I'll probably just wait until someone figures out a way to (safely, at home) use nitrogen instead of an acid base reaction.

Thanks for the response though!
jenjenbug3 years ago
Best phrase of the day, E.V.E.R.

"homemade chunks of awesome"

Thanks for the chuckle!
MaXoR jenjenbug3 years ago
How about "I feel better than a tub full of good things" - Freakazoid
jenjenbug MaXoR3 years ago
Not bad!
chickflix (author)  jenjenbug3 years ago
Lol, thanks! Glad to be of comical assistance! ;)
eyewalk3 years ago
Any recipe with a hammer listed as essential equipment has got my vote!
MaXoR eyewalk3 years ago
Too true.... destruction is fun (Remembers back to the toys in sandbox days.... aww so much destruction)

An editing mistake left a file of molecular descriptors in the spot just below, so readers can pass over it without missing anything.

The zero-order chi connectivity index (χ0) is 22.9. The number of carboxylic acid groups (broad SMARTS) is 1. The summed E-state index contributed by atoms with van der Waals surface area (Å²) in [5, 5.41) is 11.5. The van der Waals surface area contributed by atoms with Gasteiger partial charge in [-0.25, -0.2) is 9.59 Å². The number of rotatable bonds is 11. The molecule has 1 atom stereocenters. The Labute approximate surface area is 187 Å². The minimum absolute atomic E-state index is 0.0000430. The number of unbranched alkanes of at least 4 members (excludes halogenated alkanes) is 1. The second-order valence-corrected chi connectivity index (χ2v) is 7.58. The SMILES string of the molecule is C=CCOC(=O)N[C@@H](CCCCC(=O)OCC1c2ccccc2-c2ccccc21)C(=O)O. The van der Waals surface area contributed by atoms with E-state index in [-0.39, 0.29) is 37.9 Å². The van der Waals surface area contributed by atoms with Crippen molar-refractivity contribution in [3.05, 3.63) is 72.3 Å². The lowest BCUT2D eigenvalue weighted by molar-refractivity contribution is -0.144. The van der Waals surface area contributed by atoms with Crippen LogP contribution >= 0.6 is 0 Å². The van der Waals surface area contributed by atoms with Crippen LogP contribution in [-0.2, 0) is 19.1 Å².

MaXoR3 years ago
I like this idea, and although these will only fizzle, or froth in your mouth.... it's the safest solution for at home, well safest for those without welding experience, and a background in engineering.

If you can weld, and know how to understand stresses caused by pressure, and not a contact point, then you should have no problem creating the CO2 version.

Wouldn't it be nice to get the real deal? (Although unless you eat these things for supper, I doubt you'll ever eat enough to gain the savings needed over purchasing all the equipment.)
randofo3 years ago
For years I have been considering making them with all kinds of serious industrial equipment. It's not an easy feat heating something to 300 degrees and then pressuring it to 600 psi. This mildly frightens me to try.

I'm glad that you posted this so now that I don't have to build my suicide pop rock machine.

Very cool!
chickflix (author)  randofo3 years ago
Thanks! They were fun to make!

I've considered the possibility of building a pressure cooker, but i think I'd like to keep my limbs. Perhaps if you'd like to do a joint venture sometime... :) Anyway, these are a neat alternative.

Thanks again for your support!
MaXoR chickflix3 years ago